Well I think you can understand now why the gap in blog posts, eh? It was because I was reading through a Malazan book.
So, fair warning, if you haven’t read any of Steven Erikson’s Malazan Book of the Fallen series or Ian C. Esslemont’s books which don the subtitle ‘A Novel of the Malazan Empire‘ on each cover then I suspect this is all going to sound like gibberish to you.
This time I’m working my way through the Ian C Esslemont series Novels of the Malazan Empire which is obviously set in the same world and deals with largely new ground. And this review might seem a bit sparse on the details but then again, if I reveal too much I actually have the potential to ruin two whole separate epic fantasy series… so we’ll see how it goes.
And which book, I hear you ask? (that was creepy, how did you do that?) Well, Orb Sceptre Throne, book number four in Esslemont’s series. And if you don’t like Amazon links, well then here’s a link to the publisher’s website.
Some of the characters we know and love appear in this book, set as it is in Darijhustan, so we see Kruppe, Rallick Nom makes an appearance among others. In terms of the timeline for this book it’s sits neatly after Erikson’s Toll the Hounds but also before the finale of his series.
One of the things I am supremely enjoying about Esslemont’s works of the Malazan world is that he is exploring all the things that Erikson never had the time to (I rather suspect this was divided neatly by the two of them before either started writing). In this book alone we learn more about the Seguleh, the Moranth and the interesting history of Darijhustan. Now if that’s not enough on its own to make you read this then I don’t know what will be! But I’ll keep going nonetheless.
Of all of Esslemont’s books that I have read so far, this one has felt far and away the best of them. I’m not sure if it was the plot, the pacing, the characters or the writing alone that made it feel like that but I suspect it was rather the collection of all of them.
Rather than starting the book in the typical Malazan fashion which is to say plopped down and left to figure out who’s who, rather like a party-goer who decided to use the skylight instead of the door, we already know most of the players here. Or at least if not the players then where the players come from which gives us much needed context.
Granted, a lot of that context comes from Erikson’s books, but it still felt nice to dive straight into this and look at the echoes of events from Toll the Hounds and before. So I think you would definitely need to have read up to there with Erikson’s books before you have a go at this one, some of the characters are the same and you definitely do not want to spoil the events of Toll the Hounds! So I would say, as a standalone work, that is probably this book’s only downfall (if it can be called that!)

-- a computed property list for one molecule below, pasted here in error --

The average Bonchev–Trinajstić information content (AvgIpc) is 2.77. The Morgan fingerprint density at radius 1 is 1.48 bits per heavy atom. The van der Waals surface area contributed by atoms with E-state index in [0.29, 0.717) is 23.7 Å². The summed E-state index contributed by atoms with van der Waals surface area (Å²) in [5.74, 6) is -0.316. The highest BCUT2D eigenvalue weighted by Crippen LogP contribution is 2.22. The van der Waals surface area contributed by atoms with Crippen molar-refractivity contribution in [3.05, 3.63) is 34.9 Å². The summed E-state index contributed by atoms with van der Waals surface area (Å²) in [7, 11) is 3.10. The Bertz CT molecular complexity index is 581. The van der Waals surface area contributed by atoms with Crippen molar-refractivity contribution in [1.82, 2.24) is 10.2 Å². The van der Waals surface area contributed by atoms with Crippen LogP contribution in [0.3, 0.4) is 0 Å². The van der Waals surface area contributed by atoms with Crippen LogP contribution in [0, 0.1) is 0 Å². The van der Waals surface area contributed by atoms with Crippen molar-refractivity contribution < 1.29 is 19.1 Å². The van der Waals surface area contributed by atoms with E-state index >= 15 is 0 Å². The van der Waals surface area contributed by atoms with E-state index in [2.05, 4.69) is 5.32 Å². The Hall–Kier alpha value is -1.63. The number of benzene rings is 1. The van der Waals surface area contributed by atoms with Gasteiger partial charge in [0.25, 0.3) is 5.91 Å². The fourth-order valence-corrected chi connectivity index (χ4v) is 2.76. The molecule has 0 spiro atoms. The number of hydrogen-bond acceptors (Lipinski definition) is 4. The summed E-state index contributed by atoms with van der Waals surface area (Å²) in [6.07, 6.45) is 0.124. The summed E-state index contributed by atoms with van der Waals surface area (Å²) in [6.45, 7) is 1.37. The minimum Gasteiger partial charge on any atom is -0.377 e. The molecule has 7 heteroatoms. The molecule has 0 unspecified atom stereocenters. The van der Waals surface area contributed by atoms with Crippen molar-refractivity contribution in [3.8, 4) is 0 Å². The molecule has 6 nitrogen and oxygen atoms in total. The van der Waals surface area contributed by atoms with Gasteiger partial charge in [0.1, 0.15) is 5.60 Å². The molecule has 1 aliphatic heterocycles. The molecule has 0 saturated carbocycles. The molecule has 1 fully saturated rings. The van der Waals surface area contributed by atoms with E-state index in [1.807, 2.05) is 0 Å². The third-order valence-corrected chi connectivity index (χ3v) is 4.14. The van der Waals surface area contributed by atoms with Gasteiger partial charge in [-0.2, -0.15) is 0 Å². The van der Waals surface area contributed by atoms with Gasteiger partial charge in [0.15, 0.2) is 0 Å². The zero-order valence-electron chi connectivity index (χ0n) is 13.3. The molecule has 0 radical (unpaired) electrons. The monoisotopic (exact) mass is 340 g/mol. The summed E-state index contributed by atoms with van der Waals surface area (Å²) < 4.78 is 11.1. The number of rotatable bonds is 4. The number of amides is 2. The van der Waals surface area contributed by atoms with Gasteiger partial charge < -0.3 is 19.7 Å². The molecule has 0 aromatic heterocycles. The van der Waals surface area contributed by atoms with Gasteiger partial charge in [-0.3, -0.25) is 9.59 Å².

Enough time has passed and the scenery has so changed that there is an aura of mystery about the place and we’re not sure why that scholar is digging around in the wells outside the city, or what he found down there, but I know darn well that it’s not going to end well.
Esslemont weaves together all the strands of the story and pushes all the characters together from far flung islands to the glowing blue city in a wonderful manner.Towards the end of the novel the pacing is swift as all of the storylines begin to come to a head and you will find it hard to put down. When you reach the final 100 pages or so, it just becomes really hard to stop reading, one thing comes after another like an avalanche.
Overall I very much enjoyed this novel. There were times when I did pause to appreciate a well crafted metaphor or simile and other times when I was swearing under my breath purely to get the excitement of the events out of my system somehow (hopefully my commuter companions didn’t mind). There was always something going on, never a dull moment, and Esslemont definitely met the high bar of scale, colour, and soul-shattering twists and revelations that Erikson has set.
If you weren’t as enamored with any previous Esslemont books and were worried where he would take the series, I say to you; Worry no more! He has created a wonderful epic with this novel and once you have devoured this (disclaimer: please don’t eat your books it will not make you gain the power contained within their yummy pages) you won’t be able to wait for the next volume! And, what luck, you don’t have to!
But in all seriousness, I thoroughly enjoyed this book. And if you are a Malazan fan who has reached Toll the Hounds, or finished the Book of the Fallen, then I urge you to read up to this volume, it will sate your undying curiosity for the Malazan world, but still leave you wanting more.
I am sorry I couldn’t say any more about the meat and bones of the book, but in defence of my reticence I’ve already been told off by my friends for giving spoilers…